It gets a little too preachy in a couple places, where the dialogue sometimes stops being about conversations between characters and becomes a lecture from a movie to its audience. But those moments are rare.
There is, as with almost every Spielberg film, an example of “cute Spielberg” where he just can’t help himself but do something for the sake of a smirk. Here it’s the tag at the end, which depicts the Watergate Hotel break-in. Throughout the movie, Spielberg would cut to a shot of the Oval Office, filmed from the outside with Nixon on the other side of the window, pacing around his desk with phone pressed to ear. It’s voyeuristic and documentary-like, especially since it featured the actual voice of Richard Nixon (a man who kept audio recordings of hundreds of hours of conversations in the Oval Office). Spielberg gives us flashes of Nixon’s infamous vindictiveness throughout the story, and then ends the movie with what would be his ultimate downfall. It didn’t really need to be in the film, but it was classic “cute Spielberg.”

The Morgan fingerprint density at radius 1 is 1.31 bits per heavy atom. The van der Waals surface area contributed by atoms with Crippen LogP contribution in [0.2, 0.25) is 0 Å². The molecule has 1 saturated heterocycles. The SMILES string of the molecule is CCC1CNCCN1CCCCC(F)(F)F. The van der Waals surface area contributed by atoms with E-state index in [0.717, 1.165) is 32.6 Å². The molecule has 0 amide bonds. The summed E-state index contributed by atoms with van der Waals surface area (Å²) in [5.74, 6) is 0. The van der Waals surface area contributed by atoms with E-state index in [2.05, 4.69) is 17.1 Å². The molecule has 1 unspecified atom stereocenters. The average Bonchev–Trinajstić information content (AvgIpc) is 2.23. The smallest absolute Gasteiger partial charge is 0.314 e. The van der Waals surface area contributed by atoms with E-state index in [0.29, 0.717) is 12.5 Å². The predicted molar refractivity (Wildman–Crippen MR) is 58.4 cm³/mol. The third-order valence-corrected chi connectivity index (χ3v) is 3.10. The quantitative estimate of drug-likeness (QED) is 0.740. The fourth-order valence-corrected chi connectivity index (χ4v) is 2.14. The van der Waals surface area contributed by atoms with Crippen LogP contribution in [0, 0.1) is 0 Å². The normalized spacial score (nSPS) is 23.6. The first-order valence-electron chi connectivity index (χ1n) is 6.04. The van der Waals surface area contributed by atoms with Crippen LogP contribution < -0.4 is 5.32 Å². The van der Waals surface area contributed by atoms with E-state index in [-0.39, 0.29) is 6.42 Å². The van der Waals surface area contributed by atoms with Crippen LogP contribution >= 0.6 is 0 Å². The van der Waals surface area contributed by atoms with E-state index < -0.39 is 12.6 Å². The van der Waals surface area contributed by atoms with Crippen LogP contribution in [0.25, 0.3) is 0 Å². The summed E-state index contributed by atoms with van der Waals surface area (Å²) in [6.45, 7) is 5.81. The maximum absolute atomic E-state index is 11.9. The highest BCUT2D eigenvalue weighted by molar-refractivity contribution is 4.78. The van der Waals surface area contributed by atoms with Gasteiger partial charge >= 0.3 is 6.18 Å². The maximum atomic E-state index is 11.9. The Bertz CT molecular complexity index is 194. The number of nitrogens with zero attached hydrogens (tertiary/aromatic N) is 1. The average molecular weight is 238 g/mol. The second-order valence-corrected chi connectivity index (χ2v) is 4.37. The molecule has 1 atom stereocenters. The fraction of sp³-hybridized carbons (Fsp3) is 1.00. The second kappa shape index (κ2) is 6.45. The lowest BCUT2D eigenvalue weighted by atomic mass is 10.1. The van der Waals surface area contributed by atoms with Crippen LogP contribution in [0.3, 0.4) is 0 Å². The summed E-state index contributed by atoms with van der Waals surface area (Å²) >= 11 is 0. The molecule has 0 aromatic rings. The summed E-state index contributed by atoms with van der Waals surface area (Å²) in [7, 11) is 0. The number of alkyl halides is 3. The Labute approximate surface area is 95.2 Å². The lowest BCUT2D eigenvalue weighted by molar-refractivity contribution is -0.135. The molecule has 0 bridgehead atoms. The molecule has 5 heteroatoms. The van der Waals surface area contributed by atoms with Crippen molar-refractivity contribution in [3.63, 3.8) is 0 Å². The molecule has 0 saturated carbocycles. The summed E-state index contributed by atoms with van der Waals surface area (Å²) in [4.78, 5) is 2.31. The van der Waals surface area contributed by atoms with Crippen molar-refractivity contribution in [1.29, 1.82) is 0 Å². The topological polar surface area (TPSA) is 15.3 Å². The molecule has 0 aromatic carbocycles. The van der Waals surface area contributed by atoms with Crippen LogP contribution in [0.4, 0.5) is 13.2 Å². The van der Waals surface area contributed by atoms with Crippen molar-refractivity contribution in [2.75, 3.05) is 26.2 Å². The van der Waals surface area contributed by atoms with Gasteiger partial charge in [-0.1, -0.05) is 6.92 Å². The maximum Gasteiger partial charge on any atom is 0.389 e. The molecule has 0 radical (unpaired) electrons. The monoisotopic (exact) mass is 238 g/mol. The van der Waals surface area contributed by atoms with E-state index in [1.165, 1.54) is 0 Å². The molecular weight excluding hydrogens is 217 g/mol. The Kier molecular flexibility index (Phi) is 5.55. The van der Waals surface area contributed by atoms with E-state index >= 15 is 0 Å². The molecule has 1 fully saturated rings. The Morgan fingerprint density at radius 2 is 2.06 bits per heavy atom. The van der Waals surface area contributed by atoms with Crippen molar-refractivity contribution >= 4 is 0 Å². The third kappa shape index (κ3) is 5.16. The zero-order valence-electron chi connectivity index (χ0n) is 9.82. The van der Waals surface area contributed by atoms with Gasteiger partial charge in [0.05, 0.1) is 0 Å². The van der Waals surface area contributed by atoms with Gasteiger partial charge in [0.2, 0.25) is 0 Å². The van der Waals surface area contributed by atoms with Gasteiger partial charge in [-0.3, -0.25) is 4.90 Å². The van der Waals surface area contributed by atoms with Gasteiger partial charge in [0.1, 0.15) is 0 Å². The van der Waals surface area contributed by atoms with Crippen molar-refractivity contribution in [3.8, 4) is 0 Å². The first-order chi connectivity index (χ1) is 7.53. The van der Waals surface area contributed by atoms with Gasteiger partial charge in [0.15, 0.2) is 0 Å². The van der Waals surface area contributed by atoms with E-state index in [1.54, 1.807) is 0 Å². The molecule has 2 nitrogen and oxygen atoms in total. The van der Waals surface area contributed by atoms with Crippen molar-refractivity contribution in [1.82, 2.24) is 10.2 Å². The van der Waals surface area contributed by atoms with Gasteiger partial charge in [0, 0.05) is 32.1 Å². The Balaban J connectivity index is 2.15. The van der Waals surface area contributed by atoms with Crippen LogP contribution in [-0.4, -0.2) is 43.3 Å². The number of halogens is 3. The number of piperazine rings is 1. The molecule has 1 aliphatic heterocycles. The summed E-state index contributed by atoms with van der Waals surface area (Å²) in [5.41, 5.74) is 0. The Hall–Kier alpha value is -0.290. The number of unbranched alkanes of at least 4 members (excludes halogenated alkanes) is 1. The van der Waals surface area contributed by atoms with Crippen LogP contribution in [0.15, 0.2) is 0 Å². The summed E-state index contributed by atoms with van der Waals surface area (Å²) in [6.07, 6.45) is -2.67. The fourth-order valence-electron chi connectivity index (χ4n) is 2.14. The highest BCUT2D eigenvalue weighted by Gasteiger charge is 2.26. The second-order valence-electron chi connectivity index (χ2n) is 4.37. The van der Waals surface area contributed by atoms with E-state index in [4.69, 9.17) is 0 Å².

9/10 – Fast paced, smartly written, and handled with grace by three premier film-making artists. There’s not a lot not to love.